The Irish in America
Just for starters, the Irish did have that famine that drove them from their homeland. Then, just a little mention here, it’s not like the Irish in steerage got into the life boats on the Titanic first, either. Once in America, the Irish were treated with distain and given only the lowest of jobs—say hello to coal mines and hammering spikes in railroads. As a matter of fact, many advertisements for employment in the 1850’s often stated, “Irish need not apply.” The Chicago Post wrote, “The Irish fill our prisons, our poor houses...scratch a convict or a pauper, and the chances are that you tickle the skin of an Irish Catholic.” Well, who said they were politically correct back then? They could deny the Irish decent jobs, demean them because they operated outside the law to feed their families and then the coup de grace, they affronted the religion of the Irish. They have been called Micks and other less savory names. Their reputation for drinking and fighting is no more true than any other ethnic group’s desire to get rowdy but the condemnation of Americans attached this reputation to them as a means to degrade them.
The Irish fought for their dignity and the Catholic church helped them fight for their human rights. They fought back sometimes with the same brutality that others bestowed upon them. Some of you may have heard of the Molly Maguires, an organization of Irish men who fought for living wages and safer working conditions in the coalmines of Pennsylvania.
Finally, the need for Irish labored soared in the early years of the 20th century when industry boomed and the United States moved into an economic power. The Irish won their claim to America society with grit and determination. Yes, America is a melting pot of cultures and humanity but, I have to say, each ethnic group has had to fight its way into that melting pot. Sometimes the scars are so deep, it takes generations to heal them.
For Love of Banjo by Sarah j. McNeal
Western Trail Blazers
In my new release, For Love of Banjo, the hero fights for the right to dignity and justice. He was born in a bordello to an Irish immigrant mother who died in childbirth. Until the age of ten, a woman who worked in the bordello who had lost her family to fire raised him. When she died, Banjo became homeless and found ways to fend for himself in the streets of Hazard until Harmonica Joe and Lola saw his worth. Still, Banjo felt compelled to find the father who abandoned him and his mother. He wanted the right to his personal history and dignity because he wanted to earn the right to ask for Margaret Ann O’Leary’s hand in marriage. He yearned to feel good enough. When he learns that his father may be an industrial magnate in New York City, he is hell bent on finding him.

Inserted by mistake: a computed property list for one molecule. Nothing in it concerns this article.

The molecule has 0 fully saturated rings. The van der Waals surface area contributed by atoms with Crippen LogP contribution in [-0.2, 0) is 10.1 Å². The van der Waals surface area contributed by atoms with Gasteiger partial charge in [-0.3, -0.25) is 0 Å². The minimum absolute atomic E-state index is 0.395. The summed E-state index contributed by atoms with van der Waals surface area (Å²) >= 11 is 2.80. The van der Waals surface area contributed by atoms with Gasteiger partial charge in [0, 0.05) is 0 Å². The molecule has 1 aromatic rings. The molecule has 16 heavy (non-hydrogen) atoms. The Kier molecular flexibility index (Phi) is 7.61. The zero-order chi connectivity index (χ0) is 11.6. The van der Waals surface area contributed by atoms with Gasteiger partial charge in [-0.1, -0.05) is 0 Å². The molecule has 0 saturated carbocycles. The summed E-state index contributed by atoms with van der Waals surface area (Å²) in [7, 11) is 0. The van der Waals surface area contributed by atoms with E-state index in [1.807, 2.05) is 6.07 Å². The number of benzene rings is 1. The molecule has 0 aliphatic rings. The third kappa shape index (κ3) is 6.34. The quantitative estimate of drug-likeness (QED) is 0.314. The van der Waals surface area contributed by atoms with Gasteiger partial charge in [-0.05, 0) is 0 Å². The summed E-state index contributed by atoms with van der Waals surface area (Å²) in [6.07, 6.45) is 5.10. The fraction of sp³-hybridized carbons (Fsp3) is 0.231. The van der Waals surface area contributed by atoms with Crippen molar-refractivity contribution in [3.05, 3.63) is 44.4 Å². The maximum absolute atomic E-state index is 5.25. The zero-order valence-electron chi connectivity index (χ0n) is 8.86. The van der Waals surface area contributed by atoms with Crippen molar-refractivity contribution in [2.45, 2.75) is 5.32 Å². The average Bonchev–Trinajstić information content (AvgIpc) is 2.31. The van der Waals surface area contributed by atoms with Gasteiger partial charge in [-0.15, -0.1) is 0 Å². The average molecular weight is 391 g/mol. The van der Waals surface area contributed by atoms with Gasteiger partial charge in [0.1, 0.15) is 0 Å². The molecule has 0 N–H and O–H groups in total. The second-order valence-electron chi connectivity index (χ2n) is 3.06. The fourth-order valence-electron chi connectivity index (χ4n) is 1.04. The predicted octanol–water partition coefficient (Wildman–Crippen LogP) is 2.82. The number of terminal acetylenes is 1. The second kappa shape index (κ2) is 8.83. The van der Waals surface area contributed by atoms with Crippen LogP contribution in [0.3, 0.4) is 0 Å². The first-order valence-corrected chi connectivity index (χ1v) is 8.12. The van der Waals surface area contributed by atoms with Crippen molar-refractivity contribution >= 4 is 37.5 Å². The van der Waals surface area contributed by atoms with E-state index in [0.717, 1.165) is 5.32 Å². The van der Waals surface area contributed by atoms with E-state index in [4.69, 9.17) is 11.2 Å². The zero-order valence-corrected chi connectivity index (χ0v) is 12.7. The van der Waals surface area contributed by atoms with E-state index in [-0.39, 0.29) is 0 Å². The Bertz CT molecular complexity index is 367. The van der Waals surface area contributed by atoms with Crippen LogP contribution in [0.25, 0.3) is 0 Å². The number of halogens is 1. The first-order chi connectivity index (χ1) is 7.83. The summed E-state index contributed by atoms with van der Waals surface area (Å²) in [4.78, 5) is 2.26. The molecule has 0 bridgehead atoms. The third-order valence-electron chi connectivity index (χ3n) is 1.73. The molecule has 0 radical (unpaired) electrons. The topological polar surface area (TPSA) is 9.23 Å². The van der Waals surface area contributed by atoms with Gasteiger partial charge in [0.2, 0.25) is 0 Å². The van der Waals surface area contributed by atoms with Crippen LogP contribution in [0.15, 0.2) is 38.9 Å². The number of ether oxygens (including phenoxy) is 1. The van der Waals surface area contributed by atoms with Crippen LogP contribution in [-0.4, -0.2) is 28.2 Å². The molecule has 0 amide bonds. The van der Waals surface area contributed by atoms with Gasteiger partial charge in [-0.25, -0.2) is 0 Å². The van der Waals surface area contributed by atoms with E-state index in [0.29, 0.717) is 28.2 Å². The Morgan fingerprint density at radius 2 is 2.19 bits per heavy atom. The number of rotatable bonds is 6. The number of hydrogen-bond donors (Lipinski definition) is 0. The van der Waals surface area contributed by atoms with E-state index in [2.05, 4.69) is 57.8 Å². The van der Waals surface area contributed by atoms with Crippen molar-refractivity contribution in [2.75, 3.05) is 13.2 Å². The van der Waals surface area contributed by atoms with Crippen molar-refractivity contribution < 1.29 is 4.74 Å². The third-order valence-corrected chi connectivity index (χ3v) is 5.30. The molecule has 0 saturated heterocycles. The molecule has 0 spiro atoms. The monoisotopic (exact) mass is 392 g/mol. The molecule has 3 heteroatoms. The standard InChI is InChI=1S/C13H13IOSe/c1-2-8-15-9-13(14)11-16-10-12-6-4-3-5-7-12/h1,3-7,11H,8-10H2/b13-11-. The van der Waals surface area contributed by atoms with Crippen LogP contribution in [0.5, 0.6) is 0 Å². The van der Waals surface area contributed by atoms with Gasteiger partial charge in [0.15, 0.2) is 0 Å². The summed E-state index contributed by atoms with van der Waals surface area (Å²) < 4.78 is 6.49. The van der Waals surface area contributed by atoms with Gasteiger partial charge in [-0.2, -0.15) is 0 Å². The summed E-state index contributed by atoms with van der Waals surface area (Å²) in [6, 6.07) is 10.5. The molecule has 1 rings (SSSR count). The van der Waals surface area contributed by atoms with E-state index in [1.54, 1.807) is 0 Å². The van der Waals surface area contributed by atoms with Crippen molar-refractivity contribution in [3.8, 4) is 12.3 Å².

Here is a little bit from the book just before he leaves for New York to find his father.
In one graceful movement, he dismounted the pinto then stepped to the porch where Maggie stood with unrestrained tears that flowed down her cheeks. Banjo swept her into his arms and kissed her. The kiss wasn’t his brotherly, friendly peck on the cheek. He kissed her with a slow burning need and ran his tongue along the groove of her lips then slipped inside.
He tasted of coffee and mint. Maggie reached up to weave her arms around his neck. She stepped on her tiptoes to better reach him and taste him. Her heart raced and heat rushed hungry waves of yearning into places in her body she never knew existed as she responded to his explorations with her own. If only she could slip into his pocket and follow him wherever he went. She wanted to become the marrow in his bones, to always be a part of him.
Just when she thought he would take her to her room and make love to her as she had asked, the kiss ended. Banjo bent his head his rough cheek rasped against hers. The fragrance of him, a combination of horse, pine and crisp snow, caressed her senses. He slipped his hand into her hair and gently rubbed the tender skin of her neck where her blood pulsed beneath his thumb.
His mouth so close to her ear she felt the warm moisture of his breath as he spoke his last words. She would never forget them, not as long as she lived. Breathless from the kiss, he said, “Don’t forget me. Write to me every day and I’ll write back. You are the star in my sky and my compass home. I’ll come back, if it’s the last thing I do, I will come back. I swear it.”
Monkey Bars :
Available in all online bookstores in e-book or paperback.
Harmonica Joe’s Reluctant Bride
Western Trail Blazers
A Time Travel Western